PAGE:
Apple Travel Adapter Kits Recalled Due to Shock Hazard Posed to Consumers
Attention world travelers: using your Apple device while abroad may be posing a safety hazard.
The tech company has announced a recall for its Apple World Travel Adapter Kits and wall plug adapters. In the affected products, the two-prong wall plug adapters for Australia/New Zealand/Argentina, Brazil, Continental Europe and Korea can break and expose the metal portion of the adapter, posing an electric shock risk.
Apple has received 12 reports of wall plug adapters breaking and consumers receiving shocks while overseas, including three reports of consumers who were medically evaluated and released. No reports of incidents or injuries were reported by U.S. consumers.
The wall plug adapters are white plastic, with various characteristics. The Australia/New Zealand/Argentina adapter features flat angled blades, while the Brazil adapter features round thin pins. The plug used in Continental Europe has round thin pins, slightly slanted inward, while the Korean version has round thick pins. Recalled wall plug adapters have either four or five letters or numbers, or no markings on the inside slot where the wall plug adapter attaches to the main power adapter. Redesigned adapters have a three-letter regional code in the slot ( EUR, ARG, KOR, AUS, or BRA).
Consumers could purchase these items at Apple stores and other home electronics stores, and online from January 2003 through January 2015 for about $30.
Consumers should immediately stop using the recalled wall plug adapters and contact Apple for free replacements.
Customers with questions about this recall can contact Apple at (800) 275-2273.
Can you Use Money That Is Mistakenly Deposited Into Your Account?
Have you ever noticed that your bank account somehow had 'extra' money in it even though you knew for a fact it wasn't yours? If so, you are not alone. It happens more often than you would think. All it takes is for a bank teller to type in one wrong number at the time a deposit is being made.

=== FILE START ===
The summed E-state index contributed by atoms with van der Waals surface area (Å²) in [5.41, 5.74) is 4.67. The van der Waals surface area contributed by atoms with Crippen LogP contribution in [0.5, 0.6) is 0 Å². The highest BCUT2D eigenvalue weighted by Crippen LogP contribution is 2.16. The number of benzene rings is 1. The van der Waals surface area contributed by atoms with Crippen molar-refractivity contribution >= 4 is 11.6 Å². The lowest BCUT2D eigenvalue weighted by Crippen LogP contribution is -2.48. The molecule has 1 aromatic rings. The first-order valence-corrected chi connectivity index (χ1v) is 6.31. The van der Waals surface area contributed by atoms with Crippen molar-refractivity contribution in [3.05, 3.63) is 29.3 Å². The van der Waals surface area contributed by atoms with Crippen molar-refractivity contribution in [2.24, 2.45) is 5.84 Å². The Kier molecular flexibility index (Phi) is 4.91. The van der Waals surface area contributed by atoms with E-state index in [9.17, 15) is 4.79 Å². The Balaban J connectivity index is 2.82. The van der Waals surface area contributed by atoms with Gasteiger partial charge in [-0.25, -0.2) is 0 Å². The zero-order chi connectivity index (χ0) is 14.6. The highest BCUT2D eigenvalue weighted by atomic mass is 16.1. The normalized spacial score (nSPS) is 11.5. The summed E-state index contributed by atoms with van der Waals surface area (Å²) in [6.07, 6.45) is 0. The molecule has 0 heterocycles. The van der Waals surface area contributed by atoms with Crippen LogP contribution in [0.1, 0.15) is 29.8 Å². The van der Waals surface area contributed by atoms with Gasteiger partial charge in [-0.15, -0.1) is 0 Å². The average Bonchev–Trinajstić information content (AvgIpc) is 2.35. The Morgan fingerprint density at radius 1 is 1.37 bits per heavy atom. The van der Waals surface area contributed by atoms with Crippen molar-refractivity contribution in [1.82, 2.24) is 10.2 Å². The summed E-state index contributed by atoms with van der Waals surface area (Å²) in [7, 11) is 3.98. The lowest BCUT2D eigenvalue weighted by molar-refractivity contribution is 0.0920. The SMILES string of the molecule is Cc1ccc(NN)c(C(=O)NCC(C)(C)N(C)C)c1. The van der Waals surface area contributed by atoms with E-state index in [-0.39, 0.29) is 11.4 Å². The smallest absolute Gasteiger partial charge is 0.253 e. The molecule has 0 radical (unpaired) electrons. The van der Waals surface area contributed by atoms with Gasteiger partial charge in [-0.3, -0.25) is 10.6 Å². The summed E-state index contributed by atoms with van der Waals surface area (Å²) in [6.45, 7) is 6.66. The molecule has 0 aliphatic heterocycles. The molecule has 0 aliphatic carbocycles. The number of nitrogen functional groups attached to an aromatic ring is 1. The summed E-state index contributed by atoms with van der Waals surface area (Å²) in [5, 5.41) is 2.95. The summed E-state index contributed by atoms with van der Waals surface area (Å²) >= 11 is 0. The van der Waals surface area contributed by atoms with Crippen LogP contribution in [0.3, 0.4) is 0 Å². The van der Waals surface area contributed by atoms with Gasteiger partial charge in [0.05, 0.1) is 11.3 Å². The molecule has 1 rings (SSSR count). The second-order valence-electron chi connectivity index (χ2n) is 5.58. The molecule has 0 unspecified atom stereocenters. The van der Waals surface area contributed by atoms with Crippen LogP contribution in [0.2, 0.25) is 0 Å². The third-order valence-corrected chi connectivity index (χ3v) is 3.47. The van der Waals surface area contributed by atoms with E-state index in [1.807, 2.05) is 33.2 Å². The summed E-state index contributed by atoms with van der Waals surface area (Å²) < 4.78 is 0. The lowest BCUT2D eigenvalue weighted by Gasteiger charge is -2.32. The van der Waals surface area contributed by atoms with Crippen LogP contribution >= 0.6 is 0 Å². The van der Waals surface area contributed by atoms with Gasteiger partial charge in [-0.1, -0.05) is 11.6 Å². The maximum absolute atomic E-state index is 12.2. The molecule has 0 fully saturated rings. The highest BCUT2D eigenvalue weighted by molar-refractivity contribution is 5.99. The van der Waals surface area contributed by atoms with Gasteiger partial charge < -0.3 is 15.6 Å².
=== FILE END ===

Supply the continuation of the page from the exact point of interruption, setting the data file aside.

Is the 10 and 2 Driving Position Now Dangerous in Newer Cars? If Your Car Has Airbags, You May Want To Change This Habit.
Advances in airbag technology have made 10 and two quite dangerous, according to the American Driver and Traffic Safety Association. The old position puts the driver's fingers, hands and arms in the way of the airbag, which deploys at speeds of nearly 250 mph.
It's Possible To Remove Minor Car Scratches With Whitening Toothpaste
Have you ever considered using toothpaste on your car to take out a few of those minor scratches? If the scratch hasn't yet penetrated the clearcoat, there is a good chance that you can fix the problem with a little bit of elbow grease and whitening toothpaste.
The Better Business Bureau Can't Really Do What You Think It Can Do
Tell all of your friends and family that you have some type of consumer complaint. We bet that at least half of them will tell you to contact the Better Business Bureau (BBB) for some kind of resolution. But can the BBB really help consumers? It really isn't what you think it is.